For the love of OFFERS

Offers win new donors. Offers help you keep the donors you have. How high is your “offer IQ”?

Recently, one of my all-time favorite clients (open to new ideas, fun to work with, relaxed, smart, talented) sent me a sketch of an ad cooked up by senior fundraisers at her hospital.

This proposed ad URGES readers of the hospital’s magazine to put a charitable gift in their Wills, to benefit children’s medicine. As most ads should, it ends with a call to action:

“Contact us…to see how you can help.”

My client asked, “What do you think?”

“Publish it!” I wrote back eagerly.

For one thing: ANY ad for bequests is better than NO ad for bequests.

Plus, I burbled: “Your proposed ad neatly solves the #1 problem in bequest marketing.”

Which is?

Good research shows that the most common reason people who are otherwise charitable do NOT in the end make gifts in their Wills is (drum roll):


Now,” I wrote, “it will occur to them, assuming they read your ad. So, hey: good work, everyone!”

Before you dash on, credit where credit’s due: I think I learned that particular research fact about “it never occurred to me” from Iceberg Philanthropy; if not, then from some other research just as world-changing.

Though I do, at the end I whispered, have ONE teensy hesitation about the proposed ad.

“‘Contact us’ is NOT much of an offer,” I said in closing.

And then I lectured, since that’s what consultants do: “Without a strong (i.e., convincing, moving, sharp, astute, insightful, timely, trending) offer, there’s no quantifiable way to measure the effectiveness of this ad.”

Or pontificating words to that effect.

To which my client replied:

“Look, Tom, for the life of me, as many times as I’ve heard you say ‘offer,’ I still don’t know what that is EXACTLY! Are we offering to physically give them something? Mail them a packet? Or is it supposed to be more exciting than that?”

Fabulous question, Jen!

Forgive me, world, for I have sinned: I went to Ad School. That’s my excuse; I’m sticking with it.

My teachers were a bunch of cynical, delightful, unsympathetic pros (both genders) who knew (and adored) the trade of copywriting.

They were merciless. They relished making fun of my pathetic attempts at ad-making. And they taught me most of what I use today to get results. We should all be so lucky.

At Ad School, you learn stuff like:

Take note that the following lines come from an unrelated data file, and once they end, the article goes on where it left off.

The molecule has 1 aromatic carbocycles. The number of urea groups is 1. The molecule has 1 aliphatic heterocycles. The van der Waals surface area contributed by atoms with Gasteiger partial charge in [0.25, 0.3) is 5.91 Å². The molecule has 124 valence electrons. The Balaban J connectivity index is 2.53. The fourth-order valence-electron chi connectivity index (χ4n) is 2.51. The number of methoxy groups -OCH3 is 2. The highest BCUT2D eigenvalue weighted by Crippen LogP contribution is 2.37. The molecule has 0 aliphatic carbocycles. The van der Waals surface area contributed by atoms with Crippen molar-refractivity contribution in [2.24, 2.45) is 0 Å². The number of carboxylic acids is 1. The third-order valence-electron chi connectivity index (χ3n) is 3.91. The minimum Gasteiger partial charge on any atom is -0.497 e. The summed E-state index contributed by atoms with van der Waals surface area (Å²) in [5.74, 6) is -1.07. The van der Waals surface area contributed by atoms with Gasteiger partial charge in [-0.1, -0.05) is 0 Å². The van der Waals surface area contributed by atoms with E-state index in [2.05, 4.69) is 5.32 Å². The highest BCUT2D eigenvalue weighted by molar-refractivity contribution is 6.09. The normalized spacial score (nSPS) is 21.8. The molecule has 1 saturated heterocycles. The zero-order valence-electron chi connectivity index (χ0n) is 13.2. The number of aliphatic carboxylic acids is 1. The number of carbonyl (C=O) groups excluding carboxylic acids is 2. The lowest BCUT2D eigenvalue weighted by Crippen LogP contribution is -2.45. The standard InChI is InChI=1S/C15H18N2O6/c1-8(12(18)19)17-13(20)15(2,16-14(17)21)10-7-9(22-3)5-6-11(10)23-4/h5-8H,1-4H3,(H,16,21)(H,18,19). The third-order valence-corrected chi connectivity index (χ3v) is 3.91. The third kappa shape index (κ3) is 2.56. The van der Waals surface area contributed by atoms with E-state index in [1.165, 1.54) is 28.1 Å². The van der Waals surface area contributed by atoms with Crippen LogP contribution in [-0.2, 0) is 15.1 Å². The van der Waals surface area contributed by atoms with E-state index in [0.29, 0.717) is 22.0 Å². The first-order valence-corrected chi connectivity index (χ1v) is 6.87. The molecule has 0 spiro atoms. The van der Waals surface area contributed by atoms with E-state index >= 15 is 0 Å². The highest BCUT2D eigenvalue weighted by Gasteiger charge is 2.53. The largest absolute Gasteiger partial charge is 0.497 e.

“Without a strong offer, there’s no accurate way to measure whether an ad is really working.”

There are basically two types of ads:

  • “response” ads (they make offers)
  • “image” ads (they do NOT make offers; and on that topic, most nonprofits really shouldn’t get into image advertising, but if your boss feels you must, because pro bono work from a hot agency sounds like “a deal,” please consult Jeff Brooks’ Stupid Nonprofit Ads archive; you’ll laugh, you’ll cry, you’ll get the point)

Without competent offers, you’re lost.

Literally lost: you have no idea which ads work and which ads don’t.


Because offers ask for response, which in turn make your ads measurable.

If nobody responds, you know your ad failed. You did not put the right offer in front of the right people at the right time.

If a few people respond, you know your ad is headed in the right direction. Your offer was sort of on-target. It might need improvement or more repetition.

If a lot of people respond, you know “Wow: we struck emotional paydirt!”

When that happens, a fundraiser can with confidence shift her time and money into ads that offer the best return on investment. The most successful bequest marketing program I know spent $100,000 over two years testing various types of ads in their local market. They tried everything they could get their hands on, even billboards. What worked best? It turned out that 15-second spots on public radio delivered the largest number of qualified leads. It was NOT the result people expected.

What was the offer? The most common offer there is: “For more information….” The radio announcer then mentioned an easy-to-recall custom URL that jumped people to a dedicated landing page online … where they met a terrific little booklet they could get for free: “A quick guide to the pleasure and promise of charitable bequests.”

Without offers — without a mechanism that invites response — you’ll have no idea whether an ad works or not.

But I digress (who doesn’t?)

Anyway, my response to my favorite client was this:

“‘Contact us’ is too passive.

“It’s so passive, your response rate could easily be zero.

“Which will tell you nothing useful about the ad.”

Here’s the problem:

Getting someone to add a charitable gift to a Will takes forever. It might take 15 years for a family to update its household Will (research and personal experience shows).

“So,” I hectored on, “when your new ad appears, it will probably be WAY too early in the sales process to expect the donor to be greatly motivated at that moment.

“‘Contact us’? In 15 years, maybe.

“And one more thing: ‘contact us’ is not very tangible. Can’t touch it. Can’t see it. Can’t hear it. Can’t smell it. A free booklet, on the other hand, is tangible. And tangible outsells abstract any day of the year.”

My conclusion:

“I see no great benefit in this offer … so far.”

“What’s a benefit, Mommy?”

“Features tell. Benefits sell.” Say it aloud. Never forget it. “Features tell. Benefits sell.”

Features: what it does.

Benefits: what it might do for me personally.

This is a feature: “A guide…”

This is a benefit: “A quick guide…”

This is a feature: “A guide to charitable bequests.”

This is a benefit: “A quick guide to the pleasure and promise of charitable bequests.”

This is a feature: “Contact us…to see how you can help.”

This is a benefit: “Contact us…to take our special behind-the-scenes tour and see for yourself why a gift in your Will could be the most important contribution you ever make to the future of children’s health.”

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